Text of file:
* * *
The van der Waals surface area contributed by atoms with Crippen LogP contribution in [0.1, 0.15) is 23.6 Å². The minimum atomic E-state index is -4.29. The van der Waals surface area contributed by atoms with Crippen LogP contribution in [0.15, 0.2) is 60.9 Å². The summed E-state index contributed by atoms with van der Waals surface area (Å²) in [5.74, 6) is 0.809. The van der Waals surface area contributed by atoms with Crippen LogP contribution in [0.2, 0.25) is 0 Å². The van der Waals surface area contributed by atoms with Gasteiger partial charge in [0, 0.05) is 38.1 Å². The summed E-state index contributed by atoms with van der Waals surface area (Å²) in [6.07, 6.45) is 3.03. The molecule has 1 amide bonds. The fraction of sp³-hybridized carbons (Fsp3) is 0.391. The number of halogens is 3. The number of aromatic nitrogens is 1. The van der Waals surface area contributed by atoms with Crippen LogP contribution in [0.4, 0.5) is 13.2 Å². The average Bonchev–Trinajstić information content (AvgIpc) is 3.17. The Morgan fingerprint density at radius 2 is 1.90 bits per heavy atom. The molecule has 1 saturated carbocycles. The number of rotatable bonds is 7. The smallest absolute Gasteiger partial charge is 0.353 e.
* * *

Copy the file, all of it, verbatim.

The van der Waals surface area contributed by atoms with Crippen LogP contribution in [0.1, 0.15) is 23.6 Å². The minimum atomic E-state index is -4.29. The van der Waals surface area contributed by atoms with Crippen LogP contribution in [0.15, 0.2) is 60.9 Å². The summed E-state index contributed by atoms with van der Waals surface area (Å²) in [5.74, 6) is 0.809. The van der Waals surface area contributed by atoms with Crippen LogP contribution in [0.2, 0.25) is 0 Å². The van der Waals surface area contributed by atoms with Gasteiger partial charge in [0, 0.05) is 38.1 Å². The summed E-state index contributed by atoms with van der Waals surface area (Å²) in [6.07, 6.45) is 3.03. The molecule has 1 amide bonds. The fraction of sp³-hybridized carbons (Fsp3) is 0.391. The number of halogens is 3. The number of aromatic nitrogens is 1. The van der Waals surface area contributed by atoms with Crippen LogP contribution in [0.4, 0.5) is 13.2 Å². The average Bonchev–Trinajstić information content (AvgIpc) is 3.17. The Morgan fingerprint density at radius 2 is 1.90 bits per heavy atom. The molecule has 1 saturated carbocycles. The number of rotatable bonds is 7. The smallest absolute Gasteiger partial charge is 0.353 e.